A delicious dish with one or more layers is called cheesecake. The main layer, which is also the thickest, is made out of a combination of soft, fresh cheese, eggs, and sugar. If there is a bottom layer, it typically comprises of a base made of pastry, sponge cake, or crushed cookies or graham crackers.
Ostkaka (Swedish Cheese cake Recipe)
a baked cheesecake that is relatively simple to make and tastes just as good but is a little less sugary than its American cousin. In this version, there is no gluten.
- 2 pic eggs
- ¼ cup sugar 4 tbsp, 50g
- ¼ cup almond flour 4 tablespoon ground almonds, 25g
- 3 tablespoon rice flour 32g
- 1 cup half and half 240ml, or ½cup/120ml each of milk and heavy/double cream
- 1 ¼ cup cottage cheese 280g
- 7 oz strawberries 200g
- 1 tablespoon sugar
- a few grinds of black pepper optional
- Lightly grease an 8-inch cake pan and preheat the oven to 350°F/175°C (you can use a ceramic dish as well).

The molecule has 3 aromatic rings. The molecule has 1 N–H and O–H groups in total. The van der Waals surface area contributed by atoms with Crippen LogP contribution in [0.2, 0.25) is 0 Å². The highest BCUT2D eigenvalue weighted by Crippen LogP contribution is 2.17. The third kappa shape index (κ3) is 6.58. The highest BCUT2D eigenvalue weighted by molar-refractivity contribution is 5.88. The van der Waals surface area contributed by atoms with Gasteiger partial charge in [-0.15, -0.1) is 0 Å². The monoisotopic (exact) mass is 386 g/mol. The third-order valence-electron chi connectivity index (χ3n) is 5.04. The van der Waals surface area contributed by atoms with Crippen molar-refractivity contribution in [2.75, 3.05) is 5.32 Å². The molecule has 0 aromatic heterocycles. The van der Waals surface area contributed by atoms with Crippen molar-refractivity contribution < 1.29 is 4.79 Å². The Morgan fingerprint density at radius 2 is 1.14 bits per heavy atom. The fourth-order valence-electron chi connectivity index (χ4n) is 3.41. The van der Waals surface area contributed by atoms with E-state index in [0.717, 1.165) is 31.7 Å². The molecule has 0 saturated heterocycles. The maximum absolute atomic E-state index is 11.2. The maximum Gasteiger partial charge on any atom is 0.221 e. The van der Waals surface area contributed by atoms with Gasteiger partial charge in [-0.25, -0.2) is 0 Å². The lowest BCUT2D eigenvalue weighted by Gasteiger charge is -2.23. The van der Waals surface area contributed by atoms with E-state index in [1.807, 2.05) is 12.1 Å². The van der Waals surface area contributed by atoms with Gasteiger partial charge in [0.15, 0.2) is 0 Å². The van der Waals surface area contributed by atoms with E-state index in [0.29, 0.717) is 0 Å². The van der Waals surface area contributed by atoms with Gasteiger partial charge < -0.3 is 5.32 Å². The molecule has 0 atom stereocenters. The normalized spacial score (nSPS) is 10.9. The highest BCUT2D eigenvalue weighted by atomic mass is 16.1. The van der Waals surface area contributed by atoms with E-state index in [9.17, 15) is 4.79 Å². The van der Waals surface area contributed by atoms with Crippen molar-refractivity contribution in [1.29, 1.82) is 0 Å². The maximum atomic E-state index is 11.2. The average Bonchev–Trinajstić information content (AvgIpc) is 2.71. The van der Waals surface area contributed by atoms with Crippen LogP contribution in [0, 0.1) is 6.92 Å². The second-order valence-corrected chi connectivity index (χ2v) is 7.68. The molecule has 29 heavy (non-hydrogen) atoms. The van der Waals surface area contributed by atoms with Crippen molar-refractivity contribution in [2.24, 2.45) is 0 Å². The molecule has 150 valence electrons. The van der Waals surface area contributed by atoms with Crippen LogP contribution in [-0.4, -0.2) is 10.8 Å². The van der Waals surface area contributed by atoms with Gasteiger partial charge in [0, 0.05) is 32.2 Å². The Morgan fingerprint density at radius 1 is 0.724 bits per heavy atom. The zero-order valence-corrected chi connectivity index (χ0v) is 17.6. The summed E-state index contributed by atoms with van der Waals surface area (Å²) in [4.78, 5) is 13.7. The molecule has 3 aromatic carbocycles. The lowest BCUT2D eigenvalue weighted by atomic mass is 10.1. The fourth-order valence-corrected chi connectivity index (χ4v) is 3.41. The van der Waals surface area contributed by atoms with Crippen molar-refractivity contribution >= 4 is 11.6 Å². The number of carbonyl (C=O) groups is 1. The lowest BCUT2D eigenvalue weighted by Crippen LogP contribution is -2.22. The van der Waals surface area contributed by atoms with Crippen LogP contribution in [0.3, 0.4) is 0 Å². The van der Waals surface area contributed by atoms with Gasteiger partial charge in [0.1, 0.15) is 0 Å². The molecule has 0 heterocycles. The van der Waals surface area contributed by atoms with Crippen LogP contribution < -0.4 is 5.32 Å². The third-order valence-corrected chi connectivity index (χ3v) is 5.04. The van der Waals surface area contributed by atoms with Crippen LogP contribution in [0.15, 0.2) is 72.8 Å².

- Eggs and sugar should be processed or blended together in a blender (you can also whisk by hand but try to avoid having too many lumps in final mixture). Mix in the rice flour, half-and-half (or milk and cream), cottage cheese, and crushed almonds. Fill the dish/tin with the ingredients, and bake it for about an hour, or until the top is rising and gently browned.
- Slice the strawberries and add them to a bowl with the sugar and a few pinches of black pepper as the cheesecake is almost done baking (if using - it is nice in there). Gently toss them and allow them to macerate.
- Remove the cheesecake from the oven when it is done and let it cool.
- Serve the strawberries on top of the warm or lukewarm dish (you can put the strawberries on top a little before serving and some of the juice will sink in which is really tasty).
- Carbohydrates: 20g
- Protein: 9g
- Fat: 10g
- Saturated Fat: 4g
- Cholesterol: 76mg
- Sodium: 197mg
- Potassium: 168mg
- Fiber: 1g
- Sugar: 13g
- Vitamin A: 285IU
- Vitamin C: 19.8mg
- Calcium: 102mg
- Iron: 0.6mg
In Northern nations like Sweden, strawberries are at their prime in June, hence they are frequently consumed as part of midsummer festivities. When we visited Denmark this summer, we enjoyed some excellent local strawberries (as well as the smrrebrd, open sandwiches, of course), and we’ve also picked our own when visiting family in Scotland.